DUT students in partnership with the University of California, Davis have been involved as part of a two-week student’s exchange programme headed by Prof Monique Marks from DUT and Prof Chris Benner from UC, Davis. They have been handling three community upliftment projects within the communities of Kenneth Gardens, William Clark’s Children Home and the KwaDabeka community.
Dr Kira Owen from the Urban Future Centre elaborated on how the project conceptualised.
“It was a two week project which was held in accordance with the University of California’s Summer Abroad programme. The 17 students included 11 from the University of California, Davis and 6 students from DUT. The students were then grouped to work at one of the three communities and each group was tasked to write about their work experience in those communities,” she said.
Mzwandile Khumalo, a third- year DUT homeopathy student, was helping out at the William Clarke’s home which is situated in Sherwood, and accommodates 50 children who have suffered abuse.
“Holiday time is the hardest for these children as most of them have nowhere to go. At the age of 18 a child starts to develop a clear sense of independence, and living in the home restricts their sense of freedom since they are not allowed to leave unaccompanied. However, I think it is important we find somebody who can help them with life skills. It is just sad that they have to leave at the age of 18. I enjoyed spending time with them as they are smart, talented students who just need a chance in life,” said Mzwandile.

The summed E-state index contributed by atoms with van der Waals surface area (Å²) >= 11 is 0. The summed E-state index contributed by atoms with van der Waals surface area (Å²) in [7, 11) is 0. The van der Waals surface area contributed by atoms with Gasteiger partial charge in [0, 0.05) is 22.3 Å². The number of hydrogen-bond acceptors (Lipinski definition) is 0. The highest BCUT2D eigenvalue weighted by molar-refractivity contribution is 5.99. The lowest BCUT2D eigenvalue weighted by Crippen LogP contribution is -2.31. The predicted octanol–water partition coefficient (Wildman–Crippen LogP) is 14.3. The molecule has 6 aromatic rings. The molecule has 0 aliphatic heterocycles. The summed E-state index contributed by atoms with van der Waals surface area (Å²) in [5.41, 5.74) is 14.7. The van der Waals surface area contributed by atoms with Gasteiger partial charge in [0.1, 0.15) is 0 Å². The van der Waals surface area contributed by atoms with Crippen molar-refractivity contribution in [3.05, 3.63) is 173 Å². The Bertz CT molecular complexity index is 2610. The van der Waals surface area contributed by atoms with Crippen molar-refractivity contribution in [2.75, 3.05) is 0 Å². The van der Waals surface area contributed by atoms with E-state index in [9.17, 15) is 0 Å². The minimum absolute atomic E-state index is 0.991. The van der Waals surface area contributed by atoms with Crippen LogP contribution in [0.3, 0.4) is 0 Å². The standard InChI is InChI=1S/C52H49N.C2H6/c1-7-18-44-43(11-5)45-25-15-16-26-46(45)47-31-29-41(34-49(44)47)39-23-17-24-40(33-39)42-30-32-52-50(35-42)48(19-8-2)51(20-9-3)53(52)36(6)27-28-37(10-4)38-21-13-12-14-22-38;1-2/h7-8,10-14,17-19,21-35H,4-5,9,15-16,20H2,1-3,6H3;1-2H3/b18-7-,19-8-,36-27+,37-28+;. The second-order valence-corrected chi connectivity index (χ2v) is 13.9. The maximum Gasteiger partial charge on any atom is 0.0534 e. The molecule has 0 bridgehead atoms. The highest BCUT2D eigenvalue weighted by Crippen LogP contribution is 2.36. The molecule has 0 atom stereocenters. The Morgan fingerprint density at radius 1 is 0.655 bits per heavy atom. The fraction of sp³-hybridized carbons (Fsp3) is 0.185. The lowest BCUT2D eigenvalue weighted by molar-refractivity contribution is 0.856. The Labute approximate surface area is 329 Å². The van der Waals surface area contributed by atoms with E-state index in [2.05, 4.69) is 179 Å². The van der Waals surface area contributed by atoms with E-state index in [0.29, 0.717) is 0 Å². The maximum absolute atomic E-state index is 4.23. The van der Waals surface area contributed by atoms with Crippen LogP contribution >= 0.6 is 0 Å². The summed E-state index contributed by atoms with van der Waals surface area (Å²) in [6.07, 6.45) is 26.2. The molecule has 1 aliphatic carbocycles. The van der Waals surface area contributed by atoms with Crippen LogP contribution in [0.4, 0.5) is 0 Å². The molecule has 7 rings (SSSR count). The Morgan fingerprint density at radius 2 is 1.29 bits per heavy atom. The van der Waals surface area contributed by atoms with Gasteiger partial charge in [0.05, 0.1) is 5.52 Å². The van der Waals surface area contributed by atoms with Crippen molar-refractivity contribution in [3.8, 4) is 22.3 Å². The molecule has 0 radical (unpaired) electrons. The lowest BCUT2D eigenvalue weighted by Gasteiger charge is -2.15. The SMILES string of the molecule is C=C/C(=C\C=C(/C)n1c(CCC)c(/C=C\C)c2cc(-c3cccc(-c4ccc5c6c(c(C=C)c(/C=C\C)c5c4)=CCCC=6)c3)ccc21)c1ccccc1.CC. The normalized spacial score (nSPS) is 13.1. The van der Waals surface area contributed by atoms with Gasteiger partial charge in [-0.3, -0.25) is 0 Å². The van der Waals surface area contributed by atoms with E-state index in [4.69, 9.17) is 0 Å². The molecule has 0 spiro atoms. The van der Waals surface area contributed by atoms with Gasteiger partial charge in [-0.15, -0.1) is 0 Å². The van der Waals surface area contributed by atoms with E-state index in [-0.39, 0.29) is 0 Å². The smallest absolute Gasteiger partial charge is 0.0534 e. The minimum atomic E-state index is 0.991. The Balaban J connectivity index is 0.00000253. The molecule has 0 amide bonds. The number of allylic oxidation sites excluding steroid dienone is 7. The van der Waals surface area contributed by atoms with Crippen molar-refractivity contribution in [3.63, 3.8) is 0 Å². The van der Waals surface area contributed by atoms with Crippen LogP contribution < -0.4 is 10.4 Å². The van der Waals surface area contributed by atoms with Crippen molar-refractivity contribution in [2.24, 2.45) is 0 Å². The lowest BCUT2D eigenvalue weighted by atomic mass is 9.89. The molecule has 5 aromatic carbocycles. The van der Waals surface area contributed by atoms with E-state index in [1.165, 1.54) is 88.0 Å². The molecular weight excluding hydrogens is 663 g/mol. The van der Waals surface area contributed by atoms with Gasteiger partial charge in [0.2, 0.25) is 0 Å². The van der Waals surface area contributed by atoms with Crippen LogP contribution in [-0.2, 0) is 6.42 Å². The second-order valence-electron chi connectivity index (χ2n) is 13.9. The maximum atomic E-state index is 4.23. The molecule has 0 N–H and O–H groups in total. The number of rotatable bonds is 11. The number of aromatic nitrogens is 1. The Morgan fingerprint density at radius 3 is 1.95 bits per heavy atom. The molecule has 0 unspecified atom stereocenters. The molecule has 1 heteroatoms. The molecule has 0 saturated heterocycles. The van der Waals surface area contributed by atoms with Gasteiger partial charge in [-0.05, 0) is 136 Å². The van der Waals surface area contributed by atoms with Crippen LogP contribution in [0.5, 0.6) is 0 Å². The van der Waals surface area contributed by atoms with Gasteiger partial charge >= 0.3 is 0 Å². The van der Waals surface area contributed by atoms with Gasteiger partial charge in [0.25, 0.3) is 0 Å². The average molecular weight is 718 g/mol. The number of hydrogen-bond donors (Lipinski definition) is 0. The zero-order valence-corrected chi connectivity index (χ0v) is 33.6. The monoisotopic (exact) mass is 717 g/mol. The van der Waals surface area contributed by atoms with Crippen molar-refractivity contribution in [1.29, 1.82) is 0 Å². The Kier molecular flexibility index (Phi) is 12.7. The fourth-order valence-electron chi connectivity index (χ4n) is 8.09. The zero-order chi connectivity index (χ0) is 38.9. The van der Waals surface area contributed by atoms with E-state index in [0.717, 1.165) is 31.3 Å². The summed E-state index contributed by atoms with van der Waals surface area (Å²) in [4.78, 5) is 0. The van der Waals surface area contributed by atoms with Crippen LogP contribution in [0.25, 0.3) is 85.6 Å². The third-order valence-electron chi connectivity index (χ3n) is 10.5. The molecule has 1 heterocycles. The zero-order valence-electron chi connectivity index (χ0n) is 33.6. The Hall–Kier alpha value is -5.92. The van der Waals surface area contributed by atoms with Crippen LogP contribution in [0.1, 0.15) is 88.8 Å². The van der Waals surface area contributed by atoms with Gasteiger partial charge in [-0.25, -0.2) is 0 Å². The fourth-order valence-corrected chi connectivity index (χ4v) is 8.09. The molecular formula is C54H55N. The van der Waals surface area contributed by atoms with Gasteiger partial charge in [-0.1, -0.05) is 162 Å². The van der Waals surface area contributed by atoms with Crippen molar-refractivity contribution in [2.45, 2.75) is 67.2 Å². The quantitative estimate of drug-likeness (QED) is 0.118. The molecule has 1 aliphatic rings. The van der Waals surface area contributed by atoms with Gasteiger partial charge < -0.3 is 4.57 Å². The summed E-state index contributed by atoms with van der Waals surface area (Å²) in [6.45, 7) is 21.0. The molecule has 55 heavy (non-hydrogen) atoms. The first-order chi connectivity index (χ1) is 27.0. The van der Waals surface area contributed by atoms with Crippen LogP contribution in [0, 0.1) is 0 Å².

Rhia Borden from UC, Davis found the experience wonderful and thoroughly enjoyed bonding with the kids.
“They each have memory boxes where they can right down how they feel and all the bad things that have happened to them, some of them shared with us stuff they have never told anybody and they knew they could trust us it would be great if DUT can carry own helping out, maybe even start a mentorship programme.”, said Rhia.
Sarah Pnano and from UC, Davis, spoke about her community project at Kenneth Gardens. “Kenneth Gardens is a poverty stricken-community. It is the remains of the post apartheid housing system. There is a soup kitchen in the community, for the homeless people and volunteers from around the area help out with this. A Samaritan called mama Khanyi, who works at the Senzokuhle clinic, spends all her time helping others in the community. She visits the sick and elderly and cleans and feeds them; we captured this all on camera and want to use this video footage to appeal to the public internationally, to help out,” said Sarah.
Third- year Architecture student Thandeka Sihlali’s group worked with the municipality, designing a centre that caters for the community.
“Our aim was to build a hostel that will consist of a library, aftercare centre and a mobile clinic. We also got a chance to interact with the community and play with the children which was very fulfilling. I must say all the stakeholders were impressed with our presentation. Personally, I would like the integration of students in community projects to be added to DUT’s syllabus. This project allowed me to look through the eyes of international students and not take our lives for granted,” she said.
Going forward, Dr Erwin said the outcome of the project was very successful and the communities involved were pleased with the help provided by the students. She also added that there was a possibility that these projects would be ongoing in time to come.
– Philiswa Xulu
Pictured: 17 Students including 11 from the University of California, Davis and 6 students from DUT, are part of a two-week student’s exchange programme.